Mark Zuckerberg Testimony: What Are Shadow Profiles?

Also known as "involuntary profiles."

Facebook logo's 'f' on grass in black and white representing the Mark Zuckerberg testimony
Mark Zuckerberg

Of the countless topics broached during Mark Zuckerberg’s testimony with Congress this week, the concept of “shadow profiles” was among the more pertinent.

The intense back and forth between Rep. Ben Ray Lujan (D-NM) and Zuckerberg not only created friction during the interrogation but also introduced the concept of shadow profiles to the national stage. But what exactly are these controversial “profiles”?

Shadow profiles may be little known in the mainstream, but the term is widely used in the tech industry and is interchangeable with “involuntary profiles,” which are created to collect data on users on and outside a platform. Think of them as an anonymous profile.

In the case of Facebook, what congressman Lujan was referring to was the term for all the hidden info Facebook allegedly collects on billions of people, including non-Facebook users.

The collected info comes from all over the internet, including Facebook Like buttons, tracking pixels, and even your friends’ Facebook contacts that the social network has access to. Facebook can essentially grab any info users share about their friends and file them under those friends’ shadow profiles.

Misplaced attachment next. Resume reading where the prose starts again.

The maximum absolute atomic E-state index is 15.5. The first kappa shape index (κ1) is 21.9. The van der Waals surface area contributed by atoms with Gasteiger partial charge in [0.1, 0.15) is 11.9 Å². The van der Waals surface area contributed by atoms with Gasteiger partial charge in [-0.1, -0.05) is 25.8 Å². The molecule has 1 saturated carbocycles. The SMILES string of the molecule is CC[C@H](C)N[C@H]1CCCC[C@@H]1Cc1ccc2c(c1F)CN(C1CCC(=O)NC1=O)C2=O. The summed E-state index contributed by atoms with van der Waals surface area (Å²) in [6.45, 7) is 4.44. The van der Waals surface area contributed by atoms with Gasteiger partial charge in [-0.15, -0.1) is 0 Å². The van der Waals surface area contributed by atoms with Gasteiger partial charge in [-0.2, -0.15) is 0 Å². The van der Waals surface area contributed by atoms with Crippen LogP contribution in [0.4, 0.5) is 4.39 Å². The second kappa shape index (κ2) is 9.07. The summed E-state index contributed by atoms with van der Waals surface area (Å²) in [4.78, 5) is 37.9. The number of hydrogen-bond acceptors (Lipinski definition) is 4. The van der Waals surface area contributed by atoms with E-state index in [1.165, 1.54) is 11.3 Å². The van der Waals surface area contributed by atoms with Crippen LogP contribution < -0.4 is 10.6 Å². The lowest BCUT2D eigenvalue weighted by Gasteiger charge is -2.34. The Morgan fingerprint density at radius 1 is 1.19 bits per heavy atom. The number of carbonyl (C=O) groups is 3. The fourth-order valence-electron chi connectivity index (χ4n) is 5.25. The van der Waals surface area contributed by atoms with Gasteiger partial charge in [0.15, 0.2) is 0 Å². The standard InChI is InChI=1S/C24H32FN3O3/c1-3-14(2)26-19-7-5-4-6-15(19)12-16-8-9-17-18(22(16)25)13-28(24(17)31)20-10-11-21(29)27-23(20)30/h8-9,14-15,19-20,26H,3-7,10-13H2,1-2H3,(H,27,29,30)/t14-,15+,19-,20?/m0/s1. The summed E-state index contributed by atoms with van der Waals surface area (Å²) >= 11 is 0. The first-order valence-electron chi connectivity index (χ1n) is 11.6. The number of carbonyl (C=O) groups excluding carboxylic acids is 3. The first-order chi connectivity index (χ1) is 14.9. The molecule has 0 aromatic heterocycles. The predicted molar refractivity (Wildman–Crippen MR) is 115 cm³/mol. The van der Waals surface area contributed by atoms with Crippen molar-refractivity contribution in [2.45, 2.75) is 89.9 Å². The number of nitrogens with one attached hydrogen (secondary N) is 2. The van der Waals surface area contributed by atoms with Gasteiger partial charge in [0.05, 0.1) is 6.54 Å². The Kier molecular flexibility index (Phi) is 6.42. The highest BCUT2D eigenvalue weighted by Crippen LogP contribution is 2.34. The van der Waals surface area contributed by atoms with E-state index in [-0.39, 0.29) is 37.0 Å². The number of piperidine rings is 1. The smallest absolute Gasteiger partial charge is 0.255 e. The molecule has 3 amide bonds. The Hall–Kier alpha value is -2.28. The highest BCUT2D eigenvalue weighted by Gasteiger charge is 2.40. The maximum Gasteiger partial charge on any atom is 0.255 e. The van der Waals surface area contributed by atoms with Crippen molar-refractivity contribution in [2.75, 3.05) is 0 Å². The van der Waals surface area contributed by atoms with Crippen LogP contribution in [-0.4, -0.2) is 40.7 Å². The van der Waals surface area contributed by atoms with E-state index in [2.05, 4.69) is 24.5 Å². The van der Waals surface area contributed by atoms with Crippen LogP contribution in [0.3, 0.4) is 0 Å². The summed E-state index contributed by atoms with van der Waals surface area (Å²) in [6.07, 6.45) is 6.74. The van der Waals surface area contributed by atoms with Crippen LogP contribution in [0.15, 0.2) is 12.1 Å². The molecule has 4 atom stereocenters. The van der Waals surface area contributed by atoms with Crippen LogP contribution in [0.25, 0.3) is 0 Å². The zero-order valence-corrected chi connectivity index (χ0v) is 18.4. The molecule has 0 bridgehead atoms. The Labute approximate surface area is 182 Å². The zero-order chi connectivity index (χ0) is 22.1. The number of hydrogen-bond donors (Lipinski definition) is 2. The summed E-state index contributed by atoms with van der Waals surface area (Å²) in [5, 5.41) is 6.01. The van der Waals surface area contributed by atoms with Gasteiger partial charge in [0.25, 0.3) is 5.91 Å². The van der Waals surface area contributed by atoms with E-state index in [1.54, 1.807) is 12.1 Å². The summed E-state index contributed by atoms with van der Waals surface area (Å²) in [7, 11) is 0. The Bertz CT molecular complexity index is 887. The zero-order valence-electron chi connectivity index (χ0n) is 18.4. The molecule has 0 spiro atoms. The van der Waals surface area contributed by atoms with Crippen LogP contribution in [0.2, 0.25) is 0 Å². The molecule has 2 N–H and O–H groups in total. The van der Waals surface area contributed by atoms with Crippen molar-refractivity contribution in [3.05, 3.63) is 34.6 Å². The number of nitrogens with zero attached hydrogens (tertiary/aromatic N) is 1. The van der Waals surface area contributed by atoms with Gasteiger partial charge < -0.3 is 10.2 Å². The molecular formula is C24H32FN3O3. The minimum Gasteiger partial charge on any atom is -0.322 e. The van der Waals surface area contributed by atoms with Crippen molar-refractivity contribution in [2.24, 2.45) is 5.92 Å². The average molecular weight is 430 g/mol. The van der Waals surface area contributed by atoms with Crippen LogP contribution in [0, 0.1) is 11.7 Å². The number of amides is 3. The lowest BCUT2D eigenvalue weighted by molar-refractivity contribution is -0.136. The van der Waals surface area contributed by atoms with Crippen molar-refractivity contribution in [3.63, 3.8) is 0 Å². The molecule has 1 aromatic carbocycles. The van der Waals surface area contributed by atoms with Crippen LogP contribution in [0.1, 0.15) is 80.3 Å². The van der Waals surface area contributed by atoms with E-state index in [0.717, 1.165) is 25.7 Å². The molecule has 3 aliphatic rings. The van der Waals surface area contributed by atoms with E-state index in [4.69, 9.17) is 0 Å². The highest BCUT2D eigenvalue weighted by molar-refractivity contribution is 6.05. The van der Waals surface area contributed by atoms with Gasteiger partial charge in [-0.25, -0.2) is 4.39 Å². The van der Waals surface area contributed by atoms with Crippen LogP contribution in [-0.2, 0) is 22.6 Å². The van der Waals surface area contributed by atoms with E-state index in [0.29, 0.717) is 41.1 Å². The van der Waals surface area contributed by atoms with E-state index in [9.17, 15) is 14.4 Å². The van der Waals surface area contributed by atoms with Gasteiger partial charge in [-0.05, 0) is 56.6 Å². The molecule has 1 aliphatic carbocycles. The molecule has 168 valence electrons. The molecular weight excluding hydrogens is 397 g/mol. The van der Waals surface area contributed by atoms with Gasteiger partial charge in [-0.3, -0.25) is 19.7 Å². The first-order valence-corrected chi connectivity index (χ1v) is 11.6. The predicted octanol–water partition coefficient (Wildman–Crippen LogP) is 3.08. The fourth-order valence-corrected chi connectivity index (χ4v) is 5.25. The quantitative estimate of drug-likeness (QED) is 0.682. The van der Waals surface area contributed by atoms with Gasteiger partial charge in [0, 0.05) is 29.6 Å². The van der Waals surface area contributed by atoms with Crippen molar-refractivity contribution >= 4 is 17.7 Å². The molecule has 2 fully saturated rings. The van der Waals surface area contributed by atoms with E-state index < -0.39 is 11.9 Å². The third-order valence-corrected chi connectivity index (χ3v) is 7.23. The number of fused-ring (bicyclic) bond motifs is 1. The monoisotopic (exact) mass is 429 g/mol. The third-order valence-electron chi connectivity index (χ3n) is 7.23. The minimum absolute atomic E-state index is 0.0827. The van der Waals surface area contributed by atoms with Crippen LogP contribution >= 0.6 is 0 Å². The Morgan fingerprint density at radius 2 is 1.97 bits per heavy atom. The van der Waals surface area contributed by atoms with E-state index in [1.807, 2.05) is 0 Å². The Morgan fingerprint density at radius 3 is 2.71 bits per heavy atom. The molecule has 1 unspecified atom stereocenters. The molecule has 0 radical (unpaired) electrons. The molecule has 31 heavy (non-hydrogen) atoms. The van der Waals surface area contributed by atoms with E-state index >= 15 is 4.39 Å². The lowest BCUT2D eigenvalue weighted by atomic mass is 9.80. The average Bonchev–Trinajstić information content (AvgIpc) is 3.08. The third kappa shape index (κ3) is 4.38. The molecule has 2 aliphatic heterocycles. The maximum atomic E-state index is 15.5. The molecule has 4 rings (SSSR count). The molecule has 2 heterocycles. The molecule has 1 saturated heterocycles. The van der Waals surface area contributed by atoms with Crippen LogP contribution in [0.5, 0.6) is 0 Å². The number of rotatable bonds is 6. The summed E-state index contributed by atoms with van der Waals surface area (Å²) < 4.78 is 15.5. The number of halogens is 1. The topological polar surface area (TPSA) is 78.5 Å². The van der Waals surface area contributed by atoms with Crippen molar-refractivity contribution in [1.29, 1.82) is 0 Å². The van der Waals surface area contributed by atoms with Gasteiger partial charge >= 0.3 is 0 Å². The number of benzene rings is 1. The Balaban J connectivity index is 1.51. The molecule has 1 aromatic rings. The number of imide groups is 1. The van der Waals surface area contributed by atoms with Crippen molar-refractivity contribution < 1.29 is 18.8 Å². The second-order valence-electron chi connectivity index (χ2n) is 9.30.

“So these are called shadow profiles, is that what they’ve been referred to by some?” Lujan asked Zuckerberg. He replied, “Congressman, I’m not, I’m not familiar with that.”

Lujan continued to press Zuckerberg on his company’s alleged use of shadow profiles during the hearing, including their creation for non-Facebook users. “It’s been admitted by Facebook that you do collect data points on non-[Facebook users],” Lujan went on. “My question is, can someone who does not have a Facebook account opt out of Facebook’s involuntary data collection?”

Zuckerberg sternly continued to deny his knowledge of these profiles throughout the hearing.

“Anyone can turn off and opt out of any data collection for ads, whether they use our services or not, but in order to prevent people from scraping public information,” Zuckerberg insisted during his reply to the allegation. “We need to know when someone is repeatedly trying to access our services.”

Despite the CEO’s denial of his company’s practice of shadow profiling, it’s clear that Lujan and Congress want more concrete evidence that Facebook is indeed not collecting this data, especially on non-users.

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